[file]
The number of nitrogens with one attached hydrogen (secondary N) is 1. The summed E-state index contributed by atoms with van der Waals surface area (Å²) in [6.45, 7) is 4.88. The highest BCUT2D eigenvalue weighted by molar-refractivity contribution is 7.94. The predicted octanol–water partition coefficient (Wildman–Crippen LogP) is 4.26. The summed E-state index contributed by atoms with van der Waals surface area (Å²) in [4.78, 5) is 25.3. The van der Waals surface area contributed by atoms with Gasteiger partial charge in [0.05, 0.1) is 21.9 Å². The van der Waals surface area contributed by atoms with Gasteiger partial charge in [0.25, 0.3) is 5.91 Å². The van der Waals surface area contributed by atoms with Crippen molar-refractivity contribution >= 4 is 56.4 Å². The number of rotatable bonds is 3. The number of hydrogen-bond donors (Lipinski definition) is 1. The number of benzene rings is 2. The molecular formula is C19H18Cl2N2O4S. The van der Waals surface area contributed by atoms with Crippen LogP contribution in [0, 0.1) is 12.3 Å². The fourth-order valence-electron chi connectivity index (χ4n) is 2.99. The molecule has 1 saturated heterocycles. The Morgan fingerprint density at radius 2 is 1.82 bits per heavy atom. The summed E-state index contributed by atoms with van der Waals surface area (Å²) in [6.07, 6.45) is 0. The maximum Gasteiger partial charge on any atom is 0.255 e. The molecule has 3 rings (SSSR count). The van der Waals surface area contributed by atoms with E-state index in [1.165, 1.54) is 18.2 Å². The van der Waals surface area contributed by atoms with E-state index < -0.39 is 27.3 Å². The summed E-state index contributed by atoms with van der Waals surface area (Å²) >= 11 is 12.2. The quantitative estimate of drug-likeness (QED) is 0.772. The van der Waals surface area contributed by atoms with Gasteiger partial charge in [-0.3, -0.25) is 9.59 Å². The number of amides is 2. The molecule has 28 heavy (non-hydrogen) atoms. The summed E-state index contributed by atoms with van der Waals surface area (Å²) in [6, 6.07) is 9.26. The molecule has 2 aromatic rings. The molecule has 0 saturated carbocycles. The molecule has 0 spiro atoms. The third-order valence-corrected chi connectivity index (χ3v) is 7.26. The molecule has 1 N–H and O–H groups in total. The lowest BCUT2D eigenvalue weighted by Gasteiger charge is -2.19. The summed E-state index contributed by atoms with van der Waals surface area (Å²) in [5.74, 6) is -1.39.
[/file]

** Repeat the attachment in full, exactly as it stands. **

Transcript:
The number of nitrogens with one attached hydrogen (secondary N) is 1. The summed E-state index contributed by atoms with van der Waals surface area (Å²) in [6.45, 7) is 4.88. The highest BCUT2D eigenvalue weighted by molar-refractivity contribution is 7.94. The predicted octanol–water partition coefficient (Wildman–Crippen LogP) is 4.26. The summed E-state index contributed by atoms with van der Waals surface area (Å²) in [4.78, 5) is 25.3. The van der Waals surface area contributed by atoms with Gasteiger partial charge in [0.05, 0.1) is 21.9 Å². The van der Waals surface area contributed by atoms with Gasteiger partial charge in [0.25, 0.3) is 5.91 Å². The van der Waals surface area contributed by atoms with Crippen molar-refractivity contribution >= 4 is 56.4 Å². The number of rotatable bonds is 3. The number of hydrogen-bond donors (Lipinski definition) is 1. The number of benzene rings is 2. The molecular formula is C19H18Cl2N2O4S. The van der Waals surface area contributed by atoms with Crippen LogP contribution in [0, 0.1) is 12.3 Å². The fourth-order valence-electron chi connectivity index (χ4n) is 2.99. The molecule has 1 saturated heterocycles. The Morgan fingerprint density at radius 2 is 1.82 bits per heavy atom. The summed E-state index contributed by atoms with van der Waals surface area (Å²) in [6.07, 6.45) is 0. The maximum Gasteiger partial charge on any atom is 0.255 e. The molecule has 3 rings (SSSR count). The van der Waals surface area contributed by atoms with E-state index in [1.165, 1.54) is 18.2 Å². The van der Waals surface area contributed by atoms with E-state index < -0.39 is 27.3 Å². The summed E-state index contributed by atoms with van der Waals surface area (Å²) >= 11 is 12.2. The quantitative estimate of drug-likeness (QED) is 0.772. The van der Waals surface area contributed by atoms with Gasteiger partial charge in [-0.3, -0.25) is 9.59 Å². The number of amides is 2. The molecule has 28 heavy (non-hydrogen) atoms. The summed E-state index contributed by atoms with van der Waals surface area (Å²) in [6, 6.07) is 9.26. The molecule has 2 aromatic rings. The molecule has 0 saturated carbocycles. The molecule has 0 spiro atoms. The third-order valence-corrected chi connectivity index (χ3v) is 7.26. The molecule has 1 N–H and O–H groups in total. The lowest BCUT2D eigenvalue weighted by Gasteiger charge is -2.19. The summed E-state index contributed by atoms with van der Waals surface area (Å²) in [5.74, 6) is -1.39.